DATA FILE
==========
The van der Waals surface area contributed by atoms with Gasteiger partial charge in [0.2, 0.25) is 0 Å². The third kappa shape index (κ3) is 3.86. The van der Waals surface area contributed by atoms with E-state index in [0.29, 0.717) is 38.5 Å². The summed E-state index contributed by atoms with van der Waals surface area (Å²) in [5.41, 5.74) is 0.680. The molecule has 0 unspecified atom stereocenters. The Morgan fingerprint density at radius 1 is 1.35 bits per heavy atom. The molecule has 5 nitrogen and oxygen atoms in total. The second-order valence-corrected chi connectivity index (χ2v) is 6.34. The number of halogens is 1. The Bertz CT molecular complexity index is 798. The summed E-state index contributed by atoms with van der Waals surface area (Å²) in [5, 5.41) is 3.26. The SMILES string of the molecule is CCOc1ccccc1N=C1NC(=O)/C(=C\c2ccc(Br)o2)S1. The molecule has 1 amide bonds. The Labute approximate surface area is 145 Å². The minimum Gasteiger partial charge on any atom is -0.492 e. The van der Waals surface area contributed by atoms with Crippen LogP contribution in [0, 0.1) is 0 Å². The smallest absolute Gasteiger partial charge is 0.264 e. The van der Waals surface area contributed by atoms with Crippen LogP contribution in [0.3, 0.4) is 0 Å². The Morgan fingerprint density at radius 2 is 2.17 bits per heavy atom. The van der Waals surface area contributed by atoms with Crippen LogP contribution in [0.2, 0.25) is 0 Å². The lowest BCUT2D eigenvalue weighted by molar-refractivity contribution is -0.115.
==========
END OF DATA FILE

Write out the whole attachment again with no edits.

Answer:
The van der Waals surface area contributed by atoms with Gasteiger partial charge in [0.2, 0.25) is 0 Å². The third kappa shape index (κ3) is 3.86. The van der Waals surface area contributed by atoms with E-state index in [0.29, 0.717) is 38.5 Å². The summed E-state index contributed by atoms with van der Waals surface area (Å²) in [5.41, 5.74) is 0.680. The molecule has 0 unspecified atom stereocenters. The Morgan fingerprint density at radius 1 is 1.35 bits per heavy atom. The molecule has 5 nitrogen and oxygen atoms in total. The second-order valence-corrected chi connectivity index (χ2v) is 6.34. The number of halogens is 1. The Bertz CT molecular complexity index is 798. The summed E-state index contributed by atoms with van der Waals surface area (Å²) in [5, 5.41) is 3.26. The SMILES string of the molecule is CCOc1ccccc1N=C1NC(=O)/C(=C\c2ccc(Br)o2)S1. The molecule has 1 amide bonds. The Labute approximate surface area is 145 Å². The minimum Gasteiger partial charge on any atom is -0.492 e. The van der Waals surface area contributed by atoms with Crippen LogP contribution in [0, 0.1) is 0 Å². The smallest absolute Gasteiger partial charge is 0.264 e. The van der Waals surface area contributed by atoms with Crippen LogP contribution in [0.3, 0.4) is 0 Å². The Morgan fingerprint density at radius 2 is 2.17 bits per heavy atom. The van der Waals surface area contributed by atoms with Crippen LogP contribution in [0.2, 0.25) is 0 Å². The lowest BCUT2D eigenvalue weighted by molar-refractivity contribution is -0.115.